October 26, 2009

PSC staff wants conditions placed on Constellation, EDF deal

Print More

By Andy Rosen
Andy@MarylandReporter.com

The Public Service Commission’s staff has expressed strong reservations about Constellation Energy’s $4.5 billion deal to sell nearly half of its nuclear generating business to the French firm Electricite de France, though it says the regulatory panel can set conditions that would make it acceptable.

The PSC staff believes the company should sink as much as $400 million into utility Baltimore Gas & Electric as part of the deal. It calls for the commission to continue looking at ways that Constellation can cordon the utility off from the rest of the company, and it also suggests the PSC get commitments related to the maintenance of the power lines and facilities it owns.

“There is the potential for significant costs or harm to BGE customers from the proposed transaction, which the Commission can mitigate as part of its transaction approval process,” the report reads. It recommends between $300 million and $400 million be infused into BGE as part of the deal, because it would help the utility’s credit rating and could boost its liquidity. The recommendation is that the infusion be within two months of the transaction closing, rather than delayed or spread out.

The staff recommendation was posted on the commission’s site on the final day that the PSC was accepting briefs in its inquiry into the proposed deal. The inquiry focused specifically on how the transaction would affect BGE, which is a regulated power and gas company that Constellation owns. Lawanda Edwards, a PSC spokeswoman, said the commission is likely to rule on the deal within about a week.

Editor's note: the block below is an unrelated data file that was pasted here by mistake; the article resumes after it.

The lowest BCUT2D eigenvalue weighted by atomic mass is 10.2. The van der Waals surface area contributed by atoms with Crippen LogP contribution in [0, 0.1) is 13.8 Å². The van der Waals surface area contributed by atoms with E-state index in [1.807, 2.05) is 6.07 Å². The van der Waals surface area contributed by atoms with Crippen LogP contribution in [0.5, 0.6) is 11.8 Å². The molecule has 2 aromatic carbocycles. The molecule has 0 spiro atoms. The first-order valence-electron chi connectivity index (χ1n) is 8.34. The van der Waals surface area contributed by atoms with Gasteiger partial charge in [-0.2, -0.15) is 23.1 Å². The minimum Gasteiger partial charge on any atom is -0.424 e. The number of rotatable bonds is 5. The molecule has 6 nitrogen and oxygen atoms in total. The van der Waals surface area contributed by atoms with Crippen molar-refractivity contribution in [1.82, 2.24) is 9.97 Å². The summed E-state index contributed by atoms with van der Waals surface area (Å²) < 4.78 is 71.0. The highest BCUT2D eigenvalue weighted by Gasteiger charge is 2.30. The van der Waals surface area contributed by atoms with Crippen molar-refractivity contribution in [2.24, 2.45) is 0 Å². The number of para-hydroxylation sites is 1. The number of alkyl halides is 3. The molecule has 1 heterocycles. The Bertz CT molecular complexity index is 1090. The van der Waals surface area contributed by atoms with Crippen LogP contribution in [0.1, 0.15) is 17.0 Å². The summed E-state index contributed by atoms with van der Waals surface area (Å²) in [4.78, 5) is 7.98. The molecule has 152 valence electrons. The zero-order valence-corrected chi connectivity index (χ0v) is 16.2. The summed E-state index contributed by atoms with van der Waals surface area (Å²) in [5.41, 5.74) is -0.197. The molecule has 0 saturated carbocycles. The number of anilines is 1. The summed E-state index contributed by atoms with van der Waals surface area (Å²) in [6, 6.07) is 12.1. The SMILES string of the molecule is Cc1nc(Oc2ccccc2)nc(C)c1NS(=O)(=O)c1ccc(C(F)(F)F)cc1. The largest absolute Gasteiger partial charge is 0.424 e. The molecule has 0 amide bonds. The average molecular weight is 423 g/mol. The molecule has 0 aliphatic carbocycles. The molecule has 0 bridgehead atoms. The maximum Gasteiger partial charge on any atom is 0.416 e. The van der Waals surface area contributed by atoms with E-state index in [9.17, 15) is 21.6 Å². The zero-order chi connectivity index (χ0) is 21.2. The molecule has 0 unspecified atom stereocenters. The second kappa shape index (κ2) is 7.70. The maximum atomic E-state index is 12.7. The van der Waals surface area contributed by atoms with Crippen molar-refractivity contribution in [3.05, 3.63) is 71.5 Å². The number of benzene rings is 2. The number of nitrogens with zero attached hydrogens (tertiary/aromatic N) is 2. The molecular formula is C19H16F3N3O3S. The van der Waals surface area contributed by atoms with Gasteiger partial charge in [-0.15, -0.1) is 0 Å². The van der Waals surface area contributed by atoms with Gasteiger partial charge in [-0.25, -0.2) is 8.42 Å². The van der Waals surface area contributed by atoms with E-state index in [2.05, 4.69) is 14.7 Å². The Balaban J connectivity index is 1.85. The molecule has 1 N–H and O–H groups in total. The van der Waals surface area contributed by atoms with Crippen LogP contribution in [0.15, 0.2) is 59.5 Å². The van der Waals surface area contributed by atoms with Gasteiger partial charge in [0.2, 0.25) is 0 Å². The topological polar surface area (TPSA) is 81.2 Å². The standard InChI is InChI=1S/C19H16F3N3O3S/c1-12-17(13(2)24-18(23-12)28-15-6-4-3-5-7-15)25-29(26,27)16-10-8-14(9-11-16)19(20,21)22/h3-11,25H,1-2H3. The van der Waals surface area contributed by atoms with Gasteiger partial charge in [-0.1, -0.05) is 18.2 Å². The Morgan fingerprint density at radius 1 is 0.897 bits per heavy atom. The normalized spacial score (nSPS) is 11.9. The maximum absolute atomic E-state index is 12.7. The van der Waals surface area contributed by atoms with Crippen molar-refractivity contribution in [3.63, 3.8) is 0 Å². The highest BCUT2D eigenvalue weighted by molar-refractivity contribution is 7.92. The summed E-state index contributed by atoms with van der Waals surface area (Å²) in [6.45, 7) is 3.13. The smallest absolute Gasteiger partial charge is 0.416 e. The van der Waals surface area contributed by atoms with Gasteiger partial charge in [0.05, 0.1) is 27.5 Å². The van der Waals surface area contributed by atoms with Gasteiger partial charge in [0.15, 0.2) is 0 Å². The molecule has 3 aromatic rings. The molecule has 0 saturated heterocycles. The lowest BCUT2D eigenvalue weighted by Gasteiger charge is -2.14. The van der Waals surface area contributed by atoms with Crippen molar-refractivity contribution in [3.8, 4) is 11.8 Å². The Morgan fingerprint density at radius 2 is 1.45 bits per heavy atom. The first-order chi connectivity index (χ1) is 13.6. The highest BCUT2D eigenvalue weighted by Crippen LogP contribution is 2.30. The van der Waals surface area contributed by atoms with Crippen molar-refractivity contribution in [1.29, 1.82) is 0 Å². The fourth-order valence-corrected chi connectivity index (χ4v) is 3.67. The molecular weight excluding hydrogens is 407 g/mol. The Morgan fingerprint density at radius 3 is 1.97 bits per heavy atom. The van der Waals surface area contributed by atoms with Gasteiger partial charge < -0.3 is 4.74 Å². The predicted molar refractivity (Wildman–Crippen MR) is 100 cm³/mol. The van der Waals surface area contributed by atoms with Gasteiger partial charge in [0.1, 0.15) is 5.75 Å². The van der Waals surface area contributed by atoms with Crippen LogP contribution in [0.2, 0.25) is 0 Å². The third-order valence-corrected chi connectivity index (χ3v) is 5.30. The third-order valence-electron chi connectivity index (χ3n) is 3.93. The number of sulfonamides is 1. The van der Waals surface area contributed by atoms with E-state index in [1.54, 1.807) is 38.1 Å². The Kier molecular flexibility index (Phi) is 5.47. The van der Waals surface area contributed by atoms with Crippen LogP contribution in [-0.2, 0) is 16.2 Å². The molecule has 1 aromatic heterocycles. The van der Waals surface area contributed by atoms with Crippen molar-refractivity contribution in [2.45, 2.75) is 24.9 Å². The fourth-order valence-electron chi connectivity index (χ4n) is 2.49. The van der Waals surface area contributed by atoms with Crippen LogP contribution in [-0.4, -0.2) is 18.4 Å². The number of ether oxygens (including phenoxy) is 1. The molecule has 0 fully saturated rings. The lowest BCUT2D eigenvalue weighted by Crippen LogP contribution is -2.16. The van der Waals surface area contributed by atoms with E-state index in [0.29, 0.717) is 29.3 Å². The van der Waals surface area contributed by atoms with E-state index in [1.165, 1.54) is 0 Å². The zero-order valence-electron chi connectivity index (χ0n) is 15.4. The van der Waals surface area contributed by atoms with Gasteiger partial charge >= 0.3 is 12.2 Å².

Gov. Martin O’Malley’s administration also filed its comments Monday, as The Baltimore Sun reported. O’Malley is also looking at issues related to separation between BGE and Constellaiton, but he is looking for the company to give BGE customers $200 million in bill credits.

The PSC will review all of the filings before making a decision, Edwards said.

Constellation also filed a brief Monday, arguing that most parties should agree that it is best for Maryland if the deal goes through. It says it hopes the transaction is successful, but won’t fail without it.

“While [Constellation] has stabilized its financial condition and will be fine regardless of the outcome of this proceeding, [Constellation] firmly believes that this transaction is in the best interests of the state, BGE, consumers (including BGE customers), employees, investors and … a host of other constituencies,”  the company filing reads.